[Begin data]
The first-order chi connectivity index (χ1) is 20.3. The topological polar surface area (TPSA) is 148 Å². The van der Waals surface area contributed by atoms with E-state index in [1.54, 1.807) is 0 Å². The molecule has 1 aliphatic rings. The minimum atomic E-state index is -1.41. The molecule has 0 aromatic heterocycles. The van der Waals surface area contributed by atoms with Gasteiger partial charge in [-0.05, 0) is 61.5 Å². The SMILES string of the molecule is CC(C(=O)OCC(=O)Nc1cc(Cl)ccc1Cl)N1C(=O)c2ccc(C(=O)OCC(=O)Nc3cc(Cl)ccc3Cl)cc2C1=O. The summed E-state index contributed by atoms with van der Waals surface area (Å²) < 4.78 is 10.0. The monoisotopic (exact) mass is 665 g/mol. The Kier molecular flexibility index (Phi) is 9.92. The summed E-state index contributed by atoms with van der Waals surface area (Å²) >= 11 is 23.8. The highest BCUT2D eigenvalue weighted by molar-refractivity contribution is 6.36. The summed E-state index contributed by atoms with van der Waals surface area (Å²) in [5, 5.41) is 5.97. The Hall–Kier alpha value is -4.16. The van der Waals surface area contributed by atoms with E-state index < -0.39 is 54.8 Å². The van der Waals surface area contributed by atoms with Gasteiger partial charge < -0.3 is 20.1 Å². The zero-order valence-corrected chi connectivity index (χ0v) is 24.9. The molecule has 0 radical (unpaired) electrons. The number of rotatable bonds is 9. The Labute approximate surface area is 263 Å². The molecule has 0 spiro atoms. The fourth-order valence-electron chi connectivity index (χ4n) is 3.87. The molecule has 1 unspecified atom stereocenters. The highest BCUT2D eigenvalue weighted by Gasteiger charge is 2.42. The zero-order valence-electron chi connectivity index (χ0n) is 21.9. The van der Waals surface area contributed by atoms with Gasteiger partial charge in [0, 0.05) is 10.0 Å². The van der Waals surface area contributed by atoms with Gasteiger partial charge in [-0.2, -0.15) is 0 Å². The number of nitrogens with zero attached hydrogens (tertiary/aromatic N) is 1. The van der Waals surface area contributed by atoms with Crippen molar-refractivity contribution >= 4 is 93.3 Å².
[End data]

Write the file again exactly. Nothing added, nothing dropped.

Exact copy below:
The first-order chi connectivity index (χ1) is 20.3. The topological polar surface area (TPSA) is 148 Å². The van der Waals surface area contributed by atoms with E-state index in [1.54, 1.807) is 0 Å². The molecule has 1 aliphatic rings. The minimum atomic E-state index is -1.41. The molecule has 0 aromatic heterocycles. The van der Waals surface area contributed by atoms with Gasteiger partial charge in [-0.05, 0) is 61.5 Å². The SMILES string of the molecule is CC(C(=O)OCC(=O)Nc1cc(Cl)ccc1Cl)N1C(=O)c2ccc(C(=O)OCC(=O)Nc3cc(Cl)ccc3Cl)cc2C1=O. The summed E-state index contributed by atoms with van der Waals surface area (Å²) < 4.78 is 10.0. The monoisotopic (exact) mass is 665 g/mol. The Kier molecular flexibility index (Phi) is 9.92. The summed E-state index contributed by atoms with van der Waals surface area (Å²) >= 11 is 23.8. The highest BCUT2D eigenvalue weighted by molar-refractivity contribution is 6.36. The summed E-state index contributed by atoms with van der Waals surface area (Å²) in [5, 5.41) is 5.97. The Hall–Kier alpha value is -4.16. The van der Waals surface area contributed by atoms with E-state index < -0.39 is 54.8 Å². The van der Waals surface area contributed by atoms with Gasteiger partial charge < -0.3 is 20.1 Å². The zero-order valence-corrected chi connectivity index (χ0v) is 24.9. The molecule has 0 radical (unpaired) electrons. The number of rotatable bonds is 9. The Labute approximate surface area is 263 Å². The molecule has 0 spiro atoms. The fourth-order valence-electron chi connectivity index (χ4n) is 3.87. The molecule has 1 unspecified atom stereocenters. The highest BCUT2D eigenvalue weighted by Gasteiger charge is 2.42. The zero-order valence-electron chi connectivity index (χ0n) is 21.9. The van der Waals surface area contributed by atoms with Gasteiger partial charge in [0, 0.05) is 10.0 Å². The van der Waals surface area contributed by atoms with Gasteiger partial charge in [-0.2, -0.15) is 0 Å². The number of nitrogens with zero attached hydrogens (tertiary/aromatic N) is 1. The van der Waals surface area contributed by atoms with Crippen molar-refractivity contribution >= 4 is 93.3 Å².